<PAGE>   1
 
     AS FILED WITH THE SECURITIES AND EXCHANGE COMMISSION ON MARCH 18, 1996
 
                                                     REGISTRATION NO. 333-
================================================================================
 
                       SECURITIES AND EXCHANGE COMMISSION
                             WASHINGTON, D.C. 20549

                            ------------------------
 
                                    FORM S-3
                             REGISTRATION STATEMENT
                                     UNDER
                           THE SECURITIES ACT OF 1933

                            ------------------------
 
                            ADVANCED MAGNETICS, INC.
             (EXACT NAME OF REGISTRANT AS SPECIFIED IN ITS CHARTER)
 

<TABLE>
           <S>                                                       <C>
                       DELAWARE                                             4-2742593
           (STATE OR OTHER JURISDICTION OF                                (IRS EMPLOYER
            INCORPORATION OR ORGANIZATION)                            IDENTIFICATION NUMBER)
</TABLE>

 
                               725 CONCORD AVENUE
                         CAMBRIDGE, MASSACHUSETTS 02138
                                 (617) 354-3929
  (ADDRESS, INCLUDING ZIP CODE, AND TELEPHONE NUMBER, INCLUDING AREA CODE, OF
                   REGISTRANT'S PRINCIPAL EXECUTIVE OFFICES)

                            ------------------------
 
                                JEROME GOLDSTEIN
                 CHAIRMAN OF THE BOARD, PRESIDENT AND TREASURER
                            ADVANCED MAGNETICS, INC.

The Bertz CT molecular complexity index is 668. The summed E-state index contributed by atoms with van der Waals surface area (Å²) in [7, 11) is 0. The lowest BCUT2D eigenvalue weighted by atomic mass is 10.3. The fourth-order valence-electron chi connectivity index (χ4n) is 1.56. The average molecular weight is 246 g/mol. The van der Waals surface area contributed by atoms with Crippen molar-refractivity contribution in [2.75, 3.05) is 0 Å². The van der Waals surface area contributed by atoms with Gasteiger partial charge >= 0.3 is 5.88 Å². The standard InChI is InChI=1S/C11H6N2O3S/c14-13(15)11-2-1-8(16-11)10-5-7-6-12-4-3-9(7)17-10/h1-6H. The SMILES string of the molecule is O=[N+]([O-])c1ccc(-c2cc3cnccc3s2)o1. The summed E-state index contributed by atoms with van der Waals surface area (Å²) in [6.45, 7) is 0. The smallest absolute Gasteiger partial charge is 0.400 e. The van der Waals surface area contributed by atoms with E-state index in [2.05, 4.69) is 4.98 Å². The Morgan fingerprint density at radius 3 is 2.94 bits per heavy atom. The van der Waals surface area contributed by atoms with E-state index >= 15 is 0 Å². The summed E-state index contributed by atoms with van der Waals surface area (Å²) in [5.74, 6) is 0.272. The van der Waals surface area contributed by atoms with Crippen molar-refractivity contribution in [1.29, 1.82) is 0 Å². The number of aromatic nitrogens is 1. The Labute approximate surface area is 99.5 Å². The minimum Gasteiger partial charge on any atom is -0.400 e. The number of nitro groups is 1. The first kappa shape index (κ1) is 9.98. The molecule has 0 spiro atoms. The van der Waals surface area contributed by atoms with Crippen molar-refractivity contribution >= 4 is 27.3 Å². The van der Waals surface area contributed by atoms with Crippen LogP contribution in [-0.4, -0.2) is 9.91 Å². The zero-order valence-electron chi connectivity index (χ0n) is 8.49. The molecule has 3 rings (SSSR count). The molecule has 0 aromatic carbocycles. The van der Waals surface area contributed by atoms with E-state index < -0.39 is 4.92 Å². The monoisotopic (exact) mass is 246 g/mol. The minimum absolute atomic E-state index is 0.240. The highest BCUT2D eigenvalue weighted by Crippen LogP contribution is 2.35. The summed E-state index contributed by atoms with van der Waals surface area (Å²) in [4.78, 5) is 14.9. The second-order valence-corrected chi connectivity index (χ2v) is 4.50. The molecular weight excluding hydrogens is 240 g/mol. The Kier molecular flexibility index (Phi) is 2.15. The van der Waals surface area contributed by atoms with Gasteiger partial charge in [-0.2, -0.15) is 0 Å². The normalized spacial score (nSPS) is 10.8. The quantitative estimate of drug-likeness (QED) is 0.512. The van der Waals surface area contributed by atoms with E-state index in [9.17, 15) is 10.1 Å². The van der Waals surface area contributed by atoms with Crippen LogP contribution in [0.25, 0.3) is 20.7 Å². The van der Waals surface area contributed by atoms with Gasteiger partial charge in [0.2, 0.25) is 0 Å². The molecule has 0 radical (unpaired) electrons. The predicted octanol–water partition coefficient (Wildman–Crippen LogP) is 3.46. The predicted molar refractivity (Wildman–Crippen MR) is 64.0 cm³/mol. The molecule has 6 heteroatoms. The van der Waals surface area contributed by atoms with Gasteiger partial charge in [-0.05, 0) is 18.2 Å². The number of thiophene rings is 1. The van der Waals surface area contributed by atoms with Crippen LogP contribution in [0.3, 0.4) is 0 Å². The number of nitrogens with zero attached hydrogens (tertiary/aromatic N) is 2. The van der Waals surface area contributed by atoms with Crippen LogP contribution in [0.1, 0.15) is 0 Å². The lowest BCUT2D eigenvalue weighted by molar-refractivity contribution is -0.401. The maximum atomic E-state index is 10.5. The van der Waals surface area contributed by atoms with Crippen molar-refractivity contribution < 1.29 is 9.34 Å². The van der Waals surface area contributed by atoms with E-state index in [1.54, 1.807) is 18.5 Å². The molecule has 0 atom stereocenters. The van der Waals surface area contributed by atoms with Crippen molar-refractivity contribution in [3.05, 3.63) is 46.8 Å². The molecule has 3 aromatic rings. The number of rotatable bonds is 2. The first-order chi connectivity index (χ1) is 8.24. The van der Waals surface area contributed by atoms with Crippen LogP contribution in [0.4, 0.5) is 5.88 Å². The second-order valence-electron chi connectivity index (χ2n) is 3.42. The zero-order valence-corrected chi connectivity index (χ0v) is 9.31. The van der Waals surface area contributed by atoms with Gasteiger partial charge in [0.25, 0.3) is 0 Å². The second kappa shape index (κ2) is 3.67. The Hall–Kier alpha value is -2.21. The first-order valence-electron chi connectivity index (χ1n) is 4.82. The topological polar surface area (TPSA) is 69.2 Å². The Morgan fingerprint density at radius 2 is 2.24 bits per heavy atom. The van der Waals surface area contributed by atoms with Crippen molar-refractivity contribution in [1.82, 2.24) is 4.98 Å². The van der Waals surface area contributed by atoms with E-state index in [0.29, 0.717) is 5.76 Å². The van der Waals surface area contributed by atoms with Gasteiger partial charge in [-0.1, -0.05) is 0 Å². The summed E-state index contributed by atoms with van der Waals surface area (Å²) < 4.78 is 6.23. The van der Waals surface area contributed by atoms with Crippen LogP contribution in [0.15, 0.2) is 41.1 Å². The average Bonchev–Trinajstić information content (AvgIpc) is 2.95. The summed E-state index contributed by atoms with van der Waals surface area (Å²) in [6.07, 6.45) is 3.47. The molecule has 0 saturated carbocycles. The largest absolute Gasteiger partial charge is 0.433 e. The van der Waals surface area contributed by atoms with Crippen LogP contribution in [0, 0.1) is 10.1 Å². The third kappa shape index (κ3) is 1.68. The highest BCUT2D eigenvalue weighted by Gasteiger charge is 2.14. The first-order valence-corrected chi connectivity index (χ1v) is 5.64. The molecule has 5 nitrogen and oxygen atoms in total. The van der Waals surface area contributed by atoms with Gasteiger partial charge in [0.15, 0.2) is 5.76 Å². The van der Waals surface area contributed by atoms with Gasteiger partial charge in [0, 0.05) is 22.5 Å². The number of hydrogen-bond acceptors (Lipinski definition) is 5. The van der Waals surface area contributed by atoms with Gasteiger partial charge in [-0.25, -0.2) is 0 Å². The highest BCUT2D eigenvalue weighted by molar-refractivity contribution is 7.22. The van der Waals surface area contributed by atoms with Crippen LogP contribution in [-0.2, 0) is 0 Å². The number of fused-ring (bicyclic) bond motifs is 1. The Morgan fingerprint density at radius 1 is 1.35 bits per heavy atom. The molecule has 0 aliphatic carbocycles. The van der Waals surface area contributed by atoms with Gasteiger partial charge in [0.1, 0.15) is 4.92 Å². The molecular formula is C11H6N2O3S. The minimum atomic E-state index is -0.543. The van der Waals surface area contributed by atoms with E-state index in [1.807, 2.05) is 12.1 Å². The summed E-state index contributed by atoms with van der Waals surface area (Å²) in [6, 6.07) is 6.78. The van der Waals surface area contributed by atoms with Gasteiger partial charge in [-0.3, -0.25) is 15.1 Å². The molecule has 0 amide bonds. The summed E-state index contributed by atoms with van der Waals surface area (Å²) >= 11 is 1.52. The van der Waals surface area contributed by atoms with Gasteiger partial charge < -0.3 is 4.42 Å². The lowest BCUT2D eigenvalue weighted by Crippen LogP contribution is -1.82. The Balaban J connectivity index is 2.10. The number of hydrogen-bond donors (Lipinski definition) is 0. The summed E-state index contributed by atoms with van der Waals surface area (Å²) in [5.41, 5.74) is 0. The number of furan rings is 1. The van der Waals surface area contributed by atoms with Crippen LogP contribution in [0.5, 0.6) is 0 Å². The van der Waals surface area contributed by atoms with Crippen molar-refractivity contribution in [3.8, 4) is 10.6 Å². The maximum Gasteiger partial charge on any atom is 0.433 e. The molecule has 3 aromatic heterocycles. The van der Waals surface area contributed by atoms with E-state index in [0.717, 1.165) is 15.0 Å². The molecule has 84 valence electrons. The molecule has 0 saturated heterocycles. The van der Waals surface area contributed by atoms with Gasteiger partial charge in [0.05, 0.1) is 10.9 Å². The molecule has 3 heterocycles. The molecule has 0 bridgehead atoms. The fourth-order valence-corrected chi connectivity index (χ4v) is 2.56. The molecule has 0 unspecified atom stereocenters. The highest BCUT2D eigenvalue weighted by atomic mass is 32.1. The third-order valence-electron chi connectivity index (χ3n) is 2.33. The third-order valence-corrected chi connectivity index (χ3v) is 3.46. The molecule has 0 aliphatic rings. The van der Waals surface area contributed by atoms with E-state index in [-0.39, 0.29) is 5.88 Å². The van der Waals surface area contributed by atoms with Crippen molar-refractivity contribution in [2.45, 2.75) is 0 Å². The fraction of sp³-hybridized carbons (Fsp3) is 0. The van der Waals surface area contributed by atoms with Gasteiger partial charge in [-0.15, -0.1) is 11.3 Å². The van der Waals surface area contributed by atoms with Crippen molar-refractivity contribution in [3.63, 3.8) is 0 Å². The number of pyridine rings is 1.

725 CONCORD AVENUE
                         CAMBRIDGE, MASSACHUSETTS 02138
                                 (617) 354-3929
 (NAME, ADDRESS, INCLUDING ZIP CODE, AND TELEPHONE NUMBER, INCLUDING AREA CODE,
                             OF AGENT FOR SERVICE)

                            ------------------------
 
                                   COPIES TO:
 

<TABLE>
             <S>                                                    <C>
                LESLIE E. DAVIS, ESQ.                                DAVID J. BEVERIDGE, ESQ.
              TESTA, HURWITZ & THIBEAULT                               SHEARMAN & STERLING
                  HIGH STREET TOWER                                    599 LEXINGTON AVENUE
                   125 HIGH STREET                                   NEW YORK, NEW YORK 10022
             BOSTON, MASSACHUSETTS 02110                                  (212) 848-4000
                    (617) 248-7000
</TABLE>

 
                            ------------------------
 
        APPROXIMATE DATE OF COMMENCEMENT OF PROPOSED SALE TO THE PUBLIC:
  As soon as practicable after this Registration Statement becomes effective.

                            ------------------------
 
     If the only securities being registered on this Form are being offered
pursuant to dividend or interest reinvestment plans, please check the following
box: / /
     If any of the securities being registered on this Form are to be offered on
a delayed or continuous basis pursuant to Rule 415 under the Securities Act of
1933, other than securities offered only in connection with dividend or interest
reinvestment plans, check the following box: / /
     If this Form is filed to register additional securities for an offering
pursuant to Rule 462(b) under the Securities Act, check the following box and
list the Securities Act registration statement number of the earlier effective
registration statement for the same offering: / / 33-
     If this Form is a post-effective amendment filed pursuant to Rule 462(c)
under the Securities Act, check the following box and list the Securities Act
registration statement number of the earlier effective registration statement
for the same offering: / / 33-
     If delivery of the prospectus is expected to be made pursuant to Rule 434,
please check the following box: / /
 

<TABLE>
                        CALCULATION OF REGISTRATION FEE
=======================================================================================================================
                                                            PROPOSED MAXIMUM     PROPOSED MAXIMUM
TITLE TO EACH CLASS                         AMOUNT TO BE   OFFERING PRICE PER   AGGREGATE OFFERING       AMOUNT OF
OF SECURITIES TO BE REGISTERED             REGISTERED(1)        SHARE(2)             PRICE(2)        REGISTRATION FEE
- -----------------------------------------------------------------------------------------------------------------------